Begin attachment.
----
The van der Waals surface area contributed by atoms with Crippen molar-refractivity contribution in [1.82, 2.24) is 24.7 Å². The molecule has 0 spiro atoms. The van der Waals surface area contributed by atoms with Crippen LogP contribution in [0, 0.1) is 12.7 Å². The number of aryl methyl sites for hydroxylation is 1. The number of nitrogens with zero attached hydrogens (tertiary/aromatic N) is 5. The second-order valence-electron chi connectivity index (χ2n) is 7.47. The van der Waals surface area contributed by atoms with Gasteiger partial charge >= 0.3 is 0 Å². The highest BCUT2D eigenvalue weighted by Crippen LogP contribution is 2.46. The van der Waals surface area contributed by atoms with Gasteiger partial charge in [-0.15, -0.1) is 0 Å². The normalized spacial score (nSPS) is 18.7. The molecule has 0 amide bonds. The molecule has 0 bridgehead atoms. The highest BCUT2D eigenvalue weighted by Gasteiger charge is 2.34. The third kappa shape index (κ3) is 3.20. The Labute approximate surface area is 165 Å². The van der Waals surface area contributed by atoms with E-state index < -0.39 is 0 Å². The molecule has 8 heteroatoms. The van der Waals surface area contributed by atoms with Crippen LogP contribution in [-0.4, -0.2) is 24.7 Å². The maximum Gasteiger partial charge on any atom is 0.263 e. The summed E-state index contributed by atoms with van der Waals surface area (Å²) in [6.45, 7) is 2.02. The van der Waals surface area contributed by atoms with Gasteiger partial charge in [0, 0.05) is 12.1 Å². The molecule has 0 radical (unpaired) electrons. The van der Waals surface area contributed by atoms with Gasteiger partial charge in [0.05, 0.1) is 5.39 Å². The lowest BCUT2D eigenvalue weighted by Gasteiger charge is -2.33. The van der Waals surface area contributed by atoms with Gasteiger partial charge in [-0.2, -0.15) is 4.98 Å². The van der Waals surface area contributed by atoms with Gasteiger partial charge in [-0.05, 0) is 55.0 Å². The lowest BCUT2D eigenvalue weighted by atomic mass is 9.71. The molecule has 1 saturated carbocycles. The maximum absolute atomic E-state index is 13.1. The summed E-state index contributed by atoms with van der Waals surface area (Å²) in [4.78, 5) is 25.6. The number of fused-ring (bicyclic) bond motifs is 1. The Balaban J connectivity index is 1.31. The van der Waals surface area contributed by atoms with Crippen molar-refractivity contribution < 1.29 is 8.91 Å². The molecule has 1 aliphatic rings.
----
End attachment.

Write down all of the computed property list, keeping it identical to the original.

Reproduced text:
The van der Waals surface area contributed by atoms with Crippen molar-refractivity contribution in [1.82, 2.24) is 24.7 Å². The molecule has 0 spiro atoms. The van der Waals surface area contributed by atoms with Crippen LogP contribution in [0, 0.1) is 12.7 Å². The number of aryl methyl sites for hydroxylation is 1. The number of nitrogens with zero attached hydrogens (tertiary/aromatic N) is 5. The second-order valence-electron chi connectivity index (χ2n) is 7.47. The van der Waals surface area contributed by atoms with Gasteiger partial charge >= 0.3 is 0 Å². The highest BCUT2D eigenvalue weighted by Crippen LogP contribution is 2.46. The van der Waals surface area contributed by atoms with Gasteiger partial charge in [-0.15, -0.1) is 0 Å². The normalized spacial score (nSPS) is 18.7. The molecule has 0 amide bonds. The molecule has 0 bridgehead atoms. The highest BCUT2D eigenvalue weighted by Gasteiger charge is 2.34. The third kappa shape index (κ3) is 3.20. The Labute approximate surface area is 165 Å². The van der Waals surface area contributed by atoms with E-state index < -0.39 is 0 Å². The molecule has 8 heteroatoms. The van der Waals surface area contributed by atoms with Crippen LogP contribution in [-0.4, -0.2) is 24.7 Å². The maximum Gasteiger partial charge on any atom is 0.263 e. The summed E-state index contributed by atoms with van der Waals surface area (Å²) in [6.45, 7) is 2.02. The van der Waals surface area contributed by atoms with Gasteiger partial charge in [0, 0.05) is 12.1 Å². The molecule has 0 radical (unpaired) electrons. The van der Waals surface area contributed by atoms with Gasteiger partial charge in [0.05, 0.1) is 5.39 Å². The lowest BCUT2D eigenvalue weighted by Gasteiger charge is -2.33. The van der Waals surface area contributed by atoms with Gasteiger partial charge in [-0.2, -0.15) is 4.98 Å². The van der Waals surface area contributed by atoms with Gasteiger partial charge in [-0.05, 0) is 55.0 Å². The lowest BCUT2D eigenvalue weighted by atomic mass is 9.71. The molecule has 1 saturated carbocycles. The maximum absolute atomic E-state index is 13.1. The summed E-state index contributed by atoms with van der Waals surface area (Å²) in [4.78, 5) is 25.6. The number of fused-ring (bicyclic) bond motifs is 1. The Balaban J connectivity index is 1.31. The van der Waals surface area contributed by atoms with Crippen molar-refractivity contribution < 1.29 is 8.91 Å². The molecule has 1 aliphatic rings.